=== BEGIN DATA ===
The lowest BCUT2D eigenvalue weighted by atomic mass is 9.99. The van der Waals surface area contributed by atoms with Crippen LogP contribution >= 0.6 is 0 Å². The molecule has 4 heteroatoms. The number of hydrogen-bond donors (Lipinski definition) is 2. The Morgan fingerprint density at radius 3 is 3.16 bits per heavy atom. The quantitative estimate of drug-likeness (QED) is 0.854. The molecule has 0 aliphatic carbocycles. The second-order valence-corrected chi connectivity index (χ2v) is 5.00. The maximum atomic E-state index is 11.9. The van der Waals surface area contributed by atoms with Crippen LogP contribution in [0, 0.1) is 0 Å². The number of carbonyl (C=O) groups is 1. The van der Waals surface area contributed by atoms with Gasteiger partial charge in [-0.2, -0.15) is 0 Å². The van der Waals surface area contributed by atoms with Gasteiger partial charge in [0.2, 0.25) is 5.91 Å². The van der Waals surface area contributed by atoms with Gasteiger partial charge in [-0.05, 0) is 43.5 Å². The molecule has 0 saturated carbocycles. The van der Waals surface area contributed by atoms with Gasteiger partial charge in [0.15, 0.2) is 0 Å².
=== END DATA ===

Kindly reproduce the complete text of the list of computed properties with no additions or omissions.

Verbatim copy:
The lowest BCUT2D eigenvalue weighted by atomic mass is 9.99. The van der Waals surface area contributed by atoms with Crippen LogP contribution >= 0.6 is 0 Å². The molecule has 4 heteroatoms. The number of hydrogen-bond donors (Lipinski definition) is 2. The Morgan fingerprint density at radius 3 is 3.16 bits per heavy atom. The quantitative estimate of drug-likeness (QED) is 0.854. The molecule has 0 aliphatic carbocycles. The second-order valence-corrected chi connectivity index (χ2v) is 5.00. The maximum atomic E-state index is 11.9. The van der Waals surface area contributed by atoms with Crippen LogP contribution in [0, 0.1) is 0 Å². The number of carbonyl (C=O) groups is 1. The van der Waals surface area contributed by atoms with Gasteiger partial charge in [-0.2, -0.15) is 0 Å². The van der Waals surface area contributed by atoms with Gasteiger partial charge in [0.2, 0.25) is 5.91 Å². The van der Waals surface area contributed by atoms with Gasteiger partial charge in [-0.05, 0) is 43.5 Å². The molecule has 0 saturated carbocycles. The van der Waals surface area contributed by atoms with Gasteiger partial charge in [0.15, 0.2) is 0 Å².